- Mistakes Were Made But Not By Me: Bob Cialdini explained how it is a mistake to try to reduce “bad” behaviors by saying that too many people are doing it. For example, Iron Eyes Cody PSA. The power of social norms is such that people are more likely to litter if the area around them already has a lot of litter. (Alas, and perhaps unsurprisingly, Keep America Beautiful was emphatically not interested in Bob’s analysis.) Also, Bob explained that many managers resist evidence-based management because it undermines authority, slows down decision-making and because they are “not rewarded for doing what works.” For example, it is NOT true as is commonly believed, that the incompetent benefit more from feedback than the competent. Organizations should build transparency, feedback about outcomes and emphasize learning by doing.
- Lightning Talk Session 2: Financial Decision Making
- Luisa Blanco Royal reported on a study of an intervention to promote retirement savings among Hispanics. She found that there’s a social norm of not saving for retirement (43% of Hispanics have not saved at all compared to 26% of whites.) In the intervention, they sought to make saving for retirement more commonplace, more vivid, and held people more accountable, which turned out to be effective.
- Tatiana Homonoff described a field experiment where student loan borrowers who got frequent updates on their credit scores were less likely to pay late and more likely to improve their scores.
- Heather Kappes discussed how children perceive spending as a signal of wealth. While wealth is invisible, spending is very visible. So, we need to re-frame wealth more accurately as the result of not spending.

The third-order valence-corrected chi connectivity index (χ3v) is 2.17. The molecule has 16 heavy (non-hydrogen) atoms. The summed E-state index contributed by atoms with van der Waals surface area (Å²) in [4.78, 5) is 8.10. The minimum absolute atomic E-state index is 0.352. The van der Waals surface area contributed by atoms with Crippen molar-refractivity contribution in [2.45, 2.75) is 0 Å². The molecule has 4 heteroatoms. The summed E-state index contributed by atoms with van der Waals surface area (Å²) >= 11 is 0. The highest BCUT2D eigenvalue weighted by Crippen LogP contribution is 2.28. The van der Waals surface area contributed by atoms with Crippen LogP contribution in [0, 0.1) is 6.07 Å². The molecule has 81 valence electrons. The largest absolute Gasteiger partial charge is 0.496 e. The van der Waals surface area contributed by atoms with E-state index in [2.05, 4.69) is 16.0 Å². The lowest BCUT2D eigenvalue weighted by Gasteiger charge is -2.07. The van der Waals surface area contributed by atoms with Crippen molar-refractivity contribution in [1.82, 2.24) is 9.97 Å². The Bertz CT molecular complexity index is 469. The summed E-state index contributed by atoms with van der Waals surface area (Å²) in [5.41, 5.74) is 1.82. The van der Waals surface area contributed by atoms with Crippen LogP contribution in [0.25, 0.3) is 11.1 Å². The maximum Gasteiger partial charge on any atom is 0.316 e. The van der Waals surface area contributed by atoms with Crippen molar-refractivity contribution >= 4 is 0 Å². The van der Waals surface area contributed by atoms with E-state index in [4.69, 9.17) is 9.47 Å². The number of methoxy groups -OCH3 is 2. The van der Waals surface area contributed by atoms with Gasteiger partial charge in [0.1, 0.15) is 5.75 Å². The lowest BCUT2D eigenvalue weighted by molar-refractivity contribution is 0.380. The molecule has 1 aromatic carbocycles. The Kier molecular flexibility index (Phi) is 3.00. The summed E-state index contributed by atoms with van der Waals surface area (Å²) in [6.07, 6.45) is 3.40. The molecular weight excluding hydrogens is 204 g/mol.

- Stephanie Tepper and Ari Kagan described how embedding a savings product with a loan helps reduce the pain of savings. Increased savings can reduce the risk of default on the associated loan.
- Policy-Focused Address
- Peter Ubel argued that it’s naïve to think that making consumers have “more skin in the game” by having large co-pays and deductibles will make them shop around more for better deals. Since consumers rarely get actionable information and analysis, they will often make mistakes in choosing insurance plans. They’ll follow their doctors’ advice, which often does not reflect patients’ goals and concerns over cost. He argues that patient goals need to be a much bigger part of the patient-doctor conversation.
- Bridgitte Madrian argued that we ought to “design financial institutions from the ground up with behavioral insights.” She noted that of every $2 saved for retirement, $1 “leaks” before retirement and that only 40% of Americans have an emergency fund. She proposes that employers offer a joint rainy day and retirement fund that uses mental accounting as a psychological barrier to using retirement savings for other purposes (Decision Fish also relies a bit on mental accounting to help people protect their rainy-day funds).
Whew…that was a big day. And you got the gist of it in less than six minutes! There was a wide range of authors and researchers who generally agree on the benefits of using evidence-based behavioral interventions to improve outcomes. Again, at this conference, there was little discussion of the moral responsibility that I think researchers and practitioner bear to ensure that these techniques are used with respect, empathy and transparency.
What do you think?